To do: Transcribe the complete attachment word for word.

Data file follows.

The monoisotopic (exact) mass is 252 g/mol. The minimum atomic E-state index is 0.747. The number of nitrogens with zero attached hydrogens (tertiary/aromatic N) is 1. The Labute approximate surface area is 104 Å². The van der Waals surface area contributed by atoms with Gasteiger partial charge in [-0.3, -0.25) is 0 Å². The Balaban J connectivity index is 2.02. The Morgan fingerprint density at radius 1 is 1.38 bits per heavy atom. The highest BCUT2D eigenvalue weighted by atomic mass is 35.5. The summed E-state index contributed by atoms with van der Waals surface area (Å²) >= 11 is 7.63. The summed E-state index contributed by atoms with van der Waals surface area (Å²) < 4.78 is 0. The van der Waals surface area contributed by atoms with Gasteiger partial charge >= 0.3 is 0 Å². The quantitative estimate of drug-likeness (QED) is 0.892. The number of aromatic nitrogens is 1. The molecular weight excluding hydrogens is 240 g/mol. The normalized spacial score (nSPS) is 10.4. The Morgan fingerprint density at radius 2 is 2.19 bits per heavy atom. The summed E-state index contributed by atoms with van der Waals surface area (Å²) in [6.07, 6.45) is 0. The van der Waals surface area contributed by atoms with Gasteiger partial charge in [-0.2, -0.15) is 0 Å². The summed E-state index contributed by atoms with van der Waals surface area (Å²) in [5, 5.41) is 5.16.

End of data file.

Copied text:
The monoisotopic (exact) mass is 252 g/mol. The minimum atomic E-state index is 0.747. The number of nitrogens with zero attached hydrogens (tertiary/aromatic N) is 1. The Labute approximate surface area is 104 Å². The van der Waals surface area contributed by atoms with Gasteiger partial charge in [-0.3, -0.25) is 0 Å². The Balaban J connectivity index is 2.02. The Morgan fingerprint density at radius 1 is 1.38 bits per heavy atom. The highest BCUT2D eigenvalue weighted by atomic mass is 35.5. The summed E-state index contributed by atoms with van der Waals surface area (Å²) >= 11 is 7.63. The summed E-state index contributed by atoms with van der Waals surface area (Å²) < 4.78 is 0. The van der Waals surface area contributed by atoms with Gasteiger partial charge >= 0.3 is 0 Å². The quantitative estimate of drug-likeness (QED) is 0.892. The number of aromatic nitrogens is 1. The molecular weight excluding hydrogens is 240 g/mol. The normalized spacial score (nSPS) is 10.4. The Morgan fingerprint density at radius 2 is 2.19 bits per heavy atom. The summed E-state index contributed by atoms with van der Waals surface area (Å²) in [6.07, 6.45) is 0. The van der Waals surface area contributed by atoms with Gasteiger partial charge in [-0.2, -0.15) is 0 Å². The summed E-state index contributed by atoms with van der Waals surface area (Å²) in [5, 5.41) is 5.16.